The View from Charlottesville
Blog post written by Tim Smith, President of Carolon Capital.
The view from my office in Charlottesville, Virginia is a scenic picture of mountains and tranquility. During the weekend of August 11th, the view became bleak and disconcerting.
Almost a month later, I still find it difficult to clearly describe my feelings on everything that happened during the fateful 24-hour period in Charlottesville. Since then, my heart and head have hurt even more as I watch, listen to and read about how others have characterized my town and my community.
Over the past weeks, I have had an overwhelming desire to write something about the horrible weekend. However, I don’t know what to write. I don’t have any unique insight, recommendations on how to change the world or hard-hitting opinions. For me, it is more of a cleansing. Sometimes is simply helps to write.
As a starting point, it may be useful to provide some context as to why recent events are so personal to me.
First, I abhor politics. For that reason, I am not overtly political and I go to great lengths to avoid discussing politics for fear of saying something that might offend others. That is not to say I don’t have strong views. In fact, my friends would likely be surprised to know that my beliefs are a mixture of “right,” “left” and “middle.” I admit to being a politically confused individual. While I vote in every election, I have a strong distrust of all politicians (except Reagan...he was The Man). Every trip to the voting booth usually leads to an overwhelming desire to take a hot shower followed by a healthy dose of alcohol as I watch the returns being tabulated.
Second, while I am not a historian, I am a US history buff. I have slowly worked my way through the most dramatic periods of US history and the various conflicts that define them. Much to the chagrin of my London-based partner, my favorite period in US history is defined as the pre-revolutionary war years through the Constitutional Convention in 1787. I tend to enjoy the more esoteric and unknown facets of the historical periods which is why people like Nathaniel Greene, John Stark and the Culper Spy Ring are high on my list. All that said, I admit that my knowledge of history is sometimes shallow. I still wish all conflicts were like the Korean War when the folks from M*A*S*H were running things. Hawkeye, McIntire and Hunnicutt had so much damn fun.
Finally, and most importantly, I am a proud graduate of the University of Virginia and I live and work in Charlottesville, Virginia. For me, this town and this University are the best of the best. I will be here for the rest of my life and I will always be affiliated through multiple connections with UVA.
My dislike of politics, my infatuation with history and my love of all things Charlottesville/UVA together make recent events very difficult for me to digest. That difficulty is heightened given the experiences I had during the second weekend in August:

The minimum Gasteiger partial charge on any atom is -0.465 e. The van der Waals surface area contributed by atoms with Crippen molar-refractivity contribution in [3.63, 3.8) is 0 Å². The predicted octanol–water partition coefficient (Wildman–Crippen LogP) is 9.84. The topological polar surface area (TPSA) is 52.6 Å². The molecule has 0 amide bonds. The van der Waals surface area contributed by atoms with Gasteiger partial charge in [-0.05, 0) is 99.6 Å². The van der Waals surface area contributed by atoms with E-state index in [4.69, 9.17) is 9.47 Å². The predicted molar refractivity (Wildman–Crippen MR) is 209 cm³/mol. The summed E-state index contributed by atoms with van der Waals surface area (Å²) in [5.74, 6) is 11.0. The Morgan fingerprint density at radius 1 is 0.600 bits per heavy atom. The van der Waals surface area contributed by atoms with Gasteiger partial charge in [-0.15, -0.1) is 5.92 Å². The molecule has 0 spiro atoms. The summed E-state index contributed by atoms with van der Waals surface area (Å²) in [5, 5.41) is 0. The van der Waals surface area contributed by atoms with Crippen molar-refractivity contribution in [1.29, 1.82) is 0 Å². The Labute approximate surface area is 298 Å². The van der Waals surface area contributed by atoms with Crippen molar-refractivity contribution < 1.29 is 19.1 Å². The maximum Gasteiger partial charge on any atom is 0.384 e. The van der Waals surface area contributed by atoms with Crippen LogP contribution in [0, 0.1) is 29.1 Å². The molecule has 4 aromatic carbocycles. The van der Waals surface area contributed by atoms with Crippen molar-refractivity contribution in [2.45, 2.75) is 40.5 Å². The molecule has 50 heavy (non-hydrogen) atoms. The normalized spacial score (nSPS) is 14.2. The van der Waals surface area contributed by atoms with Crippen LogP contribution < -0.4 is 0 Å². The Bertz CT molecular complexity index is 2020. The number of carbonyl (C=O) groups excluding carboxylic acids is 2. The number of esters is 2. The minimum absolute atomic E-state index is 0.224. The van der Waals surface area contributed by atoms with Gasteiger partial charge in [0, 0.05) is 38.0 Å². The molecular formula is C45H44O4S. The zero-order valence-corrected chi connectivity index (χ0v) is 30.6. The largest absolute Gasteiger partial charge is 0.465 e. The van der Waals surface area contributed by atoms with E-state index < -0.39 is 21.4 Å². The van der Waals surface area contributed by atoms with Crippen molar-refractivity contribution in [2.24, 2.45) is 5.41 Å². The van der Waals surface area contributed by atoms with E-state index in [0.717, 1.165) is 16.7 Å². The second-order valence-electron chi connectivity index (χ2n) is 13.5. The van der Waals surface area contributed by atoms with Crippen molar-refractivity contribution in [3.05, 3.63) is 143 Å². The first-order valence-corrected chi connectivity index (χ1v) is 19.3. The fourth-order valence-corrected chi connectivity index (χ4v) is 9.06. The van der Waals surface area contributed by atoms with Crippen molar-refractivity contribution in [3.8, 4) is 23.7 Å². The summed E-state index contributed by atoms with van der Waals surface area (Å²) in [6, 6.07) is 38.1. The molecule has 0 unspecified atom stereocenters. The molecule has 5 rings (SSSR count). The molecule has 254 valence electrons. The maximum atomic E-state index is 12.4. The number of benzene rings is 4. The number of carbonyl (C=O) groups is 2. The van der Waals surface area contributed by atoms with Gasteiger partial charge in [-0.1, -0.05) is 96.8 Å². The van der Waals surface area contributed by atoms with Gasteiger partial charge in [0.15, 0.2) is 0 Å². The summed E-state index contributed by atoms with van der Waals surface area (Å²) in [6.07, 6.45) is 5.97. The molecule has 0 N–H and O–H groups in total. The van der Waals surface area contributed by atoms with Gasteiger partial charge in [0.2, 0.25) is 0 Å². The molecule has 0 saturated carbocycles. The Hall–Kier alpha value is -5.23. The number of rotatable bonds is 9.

- On August 10th, I had a meeting on the Grounds of UVA. I was early so I took the opportunity to walk through the Lawn and settled on a bench in front of the newly renovated Rotunda. Right in front of me was our enormous, regal statue of Thomas Jefferson, the University’s founder. I am generally not a reflective guy, but for some reason, I vividly remember sitting on that bench and thinking about how much I loved that spot and my school. It was a goose bump type moment….and those are rare for me. By now, everyone has seen that same statue of Jefferson and that same bench as they were surrounded by protestors yielding tiki torches on August 11th.
- On August 12th, I was visiting Montpelier, the estate of our fourth President James Madison. Think about the irony for a moment – The conflict in Charlottesville was beginning to rage due to disagreements about taking down Confederate statues while my family was listening to a tour guide talk about James Madison and his loyal “servant” Paul Jennings. It was surreal, but, it brought the core issue to the front of our minds.
The timing of these events probably made me look at the actions over that weekend in a different light than most. I was unusually reflective. I have always had strong opinions on the fate of the confederate monuments and the tenants behind freedom of speech. Fundamentally, I am not honestly sure if my opinions have changed since August 11th. However, I will admit that my opinions on those topics are now forming through a different paradigm. When something so dramatic happens in your backyard, you can’t help but reassess your views.
Regardless of my personal views, I am hopeful that those not connected to Charlottesville and UVA like I am will realize that what they saw in the news is not a reflection of our community. I love this town, this University and our people. While I am not a social media maven, just take a look at #HoosTogether to see the many ways our University and our town are intertwined and full of goodness. The view from Charlottesville, while forever changed, is still beautiful.